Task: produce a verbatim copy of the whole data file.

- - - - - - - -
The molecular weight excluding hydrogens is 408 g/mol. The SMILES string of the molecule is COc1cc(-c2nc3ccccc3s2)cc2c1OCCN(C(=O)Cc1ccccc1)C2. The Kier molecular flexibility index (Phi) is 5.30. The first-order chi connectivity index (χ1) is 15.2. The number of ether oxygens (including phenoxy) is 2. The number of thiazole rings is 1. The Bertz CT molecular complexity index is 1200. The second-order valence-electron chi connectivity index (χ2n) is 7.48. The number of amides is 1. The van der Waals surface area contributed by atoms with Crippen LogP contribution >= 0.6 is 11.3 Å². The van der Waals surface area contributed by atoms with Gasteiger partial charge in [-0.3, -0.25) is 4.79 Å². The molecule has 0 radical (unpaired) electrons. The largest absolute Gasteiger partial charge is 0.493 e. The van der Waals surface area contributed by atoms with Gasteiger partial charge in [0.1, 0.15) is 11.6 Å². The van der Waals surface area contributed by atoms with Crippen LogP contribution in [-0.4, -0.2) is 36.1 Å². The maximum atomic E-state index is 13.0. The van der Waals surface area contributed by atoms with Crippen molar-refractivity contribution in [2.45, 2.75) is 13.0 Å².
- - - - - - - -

The molecular weight excluding hydrogens is 408 g/mol. The SMILES string of the molecule is COc1cc(-c2nc3ccccc3s2)cc2c1OCCN(C(=O)Cc1ccccc1)C2. The Kier molecular flexibility index (Phi) is 5.30. The first-order chi connectivity index (χ1) is 15.2. The number of ether oxygens (including phenoxy) is 2. The number of thiazole rings is 1. The Bertz CT molecular complexity index is 1200. The second-order valence-electron chi connectivity index (χ2n) is 7.48. The number of amides is 1. The van der Waals surface area contributed by atoms with Crippen LogP contribution >= 0.6 is 11.3 Å². The van der Waals surface area contributed by atoms with Gasteiger partial charge in [-0.3, -0.25) is 4.79 Å². The molecule has 0 radical (unpaired) electrons. The largest absolute Gasteiger partial charge is 0.493 e. The van der Waals surface area contributed by atoms with Gasteiger partial charge in [0.1, 0.15) is 11.6 Å². The van der Waals surface area contributed by atoms with Crippen LogP contribution in [-0.4, -0.2) is 36.1 Å². The maximum atomic E-state index is 13.0. The van der Waals surface area contributed by atoms with Crippen molar-refractivity contribution in [2.45, 2.75) is 13.0 Å².